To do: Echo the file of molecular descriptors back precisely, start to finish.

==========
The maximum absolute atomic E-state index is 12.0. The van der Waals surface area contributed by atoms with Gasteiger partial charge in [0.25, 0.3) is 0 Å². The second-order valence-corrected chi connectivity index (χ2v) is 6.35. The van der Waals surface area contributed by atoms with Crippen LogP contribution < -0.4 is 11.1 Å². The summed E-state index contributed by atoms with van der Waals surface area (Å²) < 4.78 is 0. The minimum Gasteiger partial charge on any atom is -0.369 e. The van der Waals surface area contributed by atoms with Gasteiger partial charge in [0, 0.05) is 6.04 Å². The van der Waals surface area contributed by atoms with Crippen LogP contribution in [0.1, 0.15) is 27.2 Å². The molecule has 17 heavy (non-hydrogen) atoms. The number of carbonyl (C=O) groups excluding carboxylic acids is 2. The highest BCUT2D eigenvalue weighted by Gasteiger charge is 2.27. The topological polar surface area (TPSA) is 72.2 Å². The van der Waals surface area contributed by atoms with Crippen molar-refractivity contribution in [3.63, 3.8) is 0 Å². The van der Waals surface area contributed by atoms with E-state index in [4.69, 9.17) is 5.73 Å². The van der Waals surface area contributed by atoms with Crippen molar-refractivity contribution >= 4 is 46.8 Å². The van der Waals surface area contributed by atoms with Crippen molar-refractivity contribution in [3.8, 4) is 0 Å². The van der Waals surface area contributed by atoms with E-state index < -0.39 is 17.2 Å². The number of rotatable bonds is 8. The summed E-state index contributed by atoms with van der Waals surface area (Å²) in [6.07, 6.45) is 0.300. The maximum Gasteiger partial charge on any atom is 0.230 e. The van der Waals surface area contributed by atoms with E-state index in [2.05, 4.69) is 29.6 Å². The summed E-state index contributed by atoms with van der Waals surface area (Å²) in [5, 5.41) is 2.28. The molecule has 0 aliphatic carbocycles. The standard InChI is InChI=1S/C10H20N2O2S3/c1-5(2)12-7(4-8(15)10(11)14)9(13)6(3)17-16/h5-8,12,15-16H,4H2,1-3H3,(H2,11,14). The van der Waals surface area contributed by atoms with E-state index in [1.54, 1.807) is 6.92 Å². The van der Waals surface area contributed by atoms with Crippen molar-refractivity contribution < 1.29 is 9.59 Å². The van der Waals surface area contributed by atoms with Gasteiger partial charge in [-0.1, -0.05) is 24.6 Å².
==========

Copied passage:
The maximum absolute atomic E-state index is 12.0. The van der Waals surface area contributed by atoms with Gasteiger partial charge in [0.25, 0.3) is 0 Å². The second-order valence-corrected chi connectivity index (χ2v) is 6.35. The van der Waals surface area contributed by atoms with Crippen LogP contribution < -0.4 is 11.1 Å². The summed E-state index contributed by atoms with van der Waals surface area (Å²) < 4.78 is 0. The minimum Gasteiger partial charge on any atom is -0.369 e. The van der Waals surface area contributed by atoms with Gasteiger partial charge in [0, 0.05) is 6.04 Å². The van der Waals surface area contributed by atoms with Crippen LogP contribution in [0.1, 0.15) is 27.2 Å². The molecule has 17 heavy (non-hydrogen) atoms. The number of carbonyl (C=O) groups excluding carboxylic acids is 2. The highest BCUT2D eigenvalue weighted by Gasteiger charge is 2.27. The topological polar surface area (TPSA) is 72.2 Å². The van der Waals surface area contributed by atoms with Crippen molar-refractivity contribution in [3.63, 3.8) is 0 Å². The van der Waals surface area contributed by atoms with E-state index in [4.69, 9.17) is 5.73 Å². The van der Waals surface area contributed by atoms with Crippen molar-refractivity contribution >= 4 is 46.8 Å². The van der Waals surface area contributed by atoms with Crippen molar-refractivity contribution in [3.8, 4) is 0 Å². The van der Waals surface area contributed by atoms with E-state index < -0.39 is 17.2 Å². The number of rotatable bonds is 8. The summed E-state index contributed by atoms with van der Waals surface area (Å²) in [6.07, 6.45) is 0.300. The maximum Gasteiger partial charge on any atom is 0.230 e. The van der Waals surface area contributed by atoms with E-state index in [2.05, 4.69) is 29.6 Å². The summed E-state index contributed by atoms with van der Waals surface area (Å²) in [5, 5.41) is 2.28. The molecule has 0 aliphatic carbocycles. The standard InChI is InChI=1S/C10H20N2O2S3/c1-5(2)12-7(4-8(15)10(11)14)9(13)6(3)17-16/h5-8,12,15-16H,4H2,1-3H3,(H2,11,14). The van der Waals surface area contributed by atoms with E-state index in [1.54, 1.807) is 6.92 Å². The van der Waals surface area contributed by atoms with Crippen molar-refractivity contribution < 1.29 is 9.59 Å². The van der Waals surface area contributed by atoms with Gasteiger partial charge in [-0.1, -0.05) is 24.6 Å².